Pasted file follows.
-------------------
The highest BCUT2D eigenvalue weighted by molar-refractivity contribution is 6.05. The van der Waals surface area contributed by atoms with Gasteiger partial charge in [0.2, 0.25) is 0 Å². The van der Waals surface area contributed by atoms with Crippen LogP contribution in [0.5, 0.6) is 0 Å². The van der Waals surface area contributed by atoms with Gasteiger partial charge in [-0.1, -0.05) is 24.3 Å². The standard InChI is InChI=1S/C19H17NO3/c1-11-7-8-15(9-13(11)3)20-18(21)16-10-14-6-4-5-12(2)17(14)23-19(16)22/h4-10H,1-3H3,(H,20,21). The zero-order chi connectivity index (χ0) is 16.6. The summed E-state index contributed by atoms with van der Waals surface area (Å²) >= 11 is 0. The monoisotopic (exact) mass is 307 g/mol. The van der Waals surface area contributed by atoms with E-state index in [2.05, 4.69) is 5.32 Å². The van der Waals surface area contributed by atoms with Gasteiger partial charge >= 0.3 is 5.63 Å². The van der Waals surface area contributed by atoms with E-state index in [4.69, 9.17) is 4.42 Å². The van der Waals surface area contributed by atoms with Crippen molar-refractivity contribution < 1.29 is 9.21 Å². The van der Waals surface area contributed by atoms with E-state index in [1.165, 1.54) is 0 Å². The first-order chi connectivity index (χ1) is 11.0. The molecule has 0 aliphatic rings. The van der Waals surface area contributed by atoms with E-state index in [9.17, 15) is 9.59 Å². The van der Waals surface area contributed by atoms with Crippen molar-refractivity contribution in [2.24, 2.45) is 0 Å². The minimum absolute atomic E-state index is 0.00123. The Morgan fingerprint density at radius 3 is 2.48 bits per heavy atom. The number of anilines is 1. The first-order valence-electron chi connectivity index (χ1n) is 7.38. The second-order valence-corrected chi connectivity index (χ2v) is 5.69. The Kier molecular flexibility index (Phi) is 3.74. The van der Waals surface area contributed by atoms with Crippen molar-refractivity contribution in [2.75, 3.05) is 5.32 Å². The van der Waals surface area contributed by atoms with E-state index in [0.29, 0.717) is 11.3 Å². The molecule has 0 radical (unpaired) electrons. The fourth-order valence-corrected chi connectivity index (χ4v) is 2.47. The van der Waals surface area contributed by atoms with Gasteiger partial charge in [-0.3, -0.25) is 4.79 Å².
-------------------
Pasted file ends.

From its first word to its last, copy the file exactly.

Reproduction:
The highest BCUT2D eigenvalue weighted by molar-refractivity contribution is 6.05. The van der Waals surface area contributed by atoms with Gasteiger partial charge in [0.2, 0.25) is 0 Å². The van der Waals surface area contributed by atoms with Crippen LogP contribution in [0.5, 0.6) is 0 Å². The van der Waals surface area contributed by atoms with Gasteiger partial charge in [-0.1, -0.05) is 24.3 Å². The standard InChI is InChI=1S/C19H17NO3/c1-11-7-8-15(9-13(11)3)20-18(21)16-10-14-6-4-5-12(2)17(14)23-19(16)22/h4-10H,1-3H3,(H,20,21). The zero-order chi connectivity index (χ0) is 16.6. The summed E-state index contributed by atoms with van der Waals surface area (Å²) >= 11 is 0. The monoisotopic (exact) mass is 307 g/mol. The van der Waals surface area contributed by atoms with E-state index in [2.05, 4.69) is 5.32 Å². The van der Waals surface area contributed by atoms with Gasteiger partial charge >= 0.3 is 5.63 Å². The van der Waals surface area contributed by atoms with E-state index in [4.69, 9.17) is 4.42 Å². The van der Waals surface area contributed by atoms with Crippen molar-refractivity contribution < 1.29 is 9.21 Å². The van der Waals surface area contributed by atoms with E-state index in [1.165, 1.54) is 0 Å². The first-order chi connectivity index (χ1) is 11.0. The molecule has 0 aliphatic rings. The van der Waals surface area contributed by atoms with E-state index in [9.17, 15) is 9.59 Å². The van der Waals surface area contributed by atoms with Crippen molar-refractivity contribution in [2.24, 2.45) is 0 Å². The minimum absolute atomic E-state index is 0.00123. The Morgan fingerprint density at radius 3 is 2.48 bits per heavy atom. The number of anilines is 1. The first-order valence-electron chi connectivity index (χ1n) is 7.38. The second-order valence-corrected chi connectivity index (χ2v) is 5.69. The Kier molecular flexibility index (Phi) is 3.74. The van der Waals surface area contributed by atoms with Crippen molar-refractivity contribution in [2.75, 3.05) is 5.32 Å². The van der Waals surface area contributed by atoms with E-state index in [0.29, 0.717) is 11.3 Å². The molecule has 0 radical (unpaired) electrons. The fourth-order valence-corrected chi connectivity index (χ4v) is 2.47. The van der Waals surface area contributed by atoms with Gasteiger partial charge in [-0.3, -0.25) is 4.79 Å².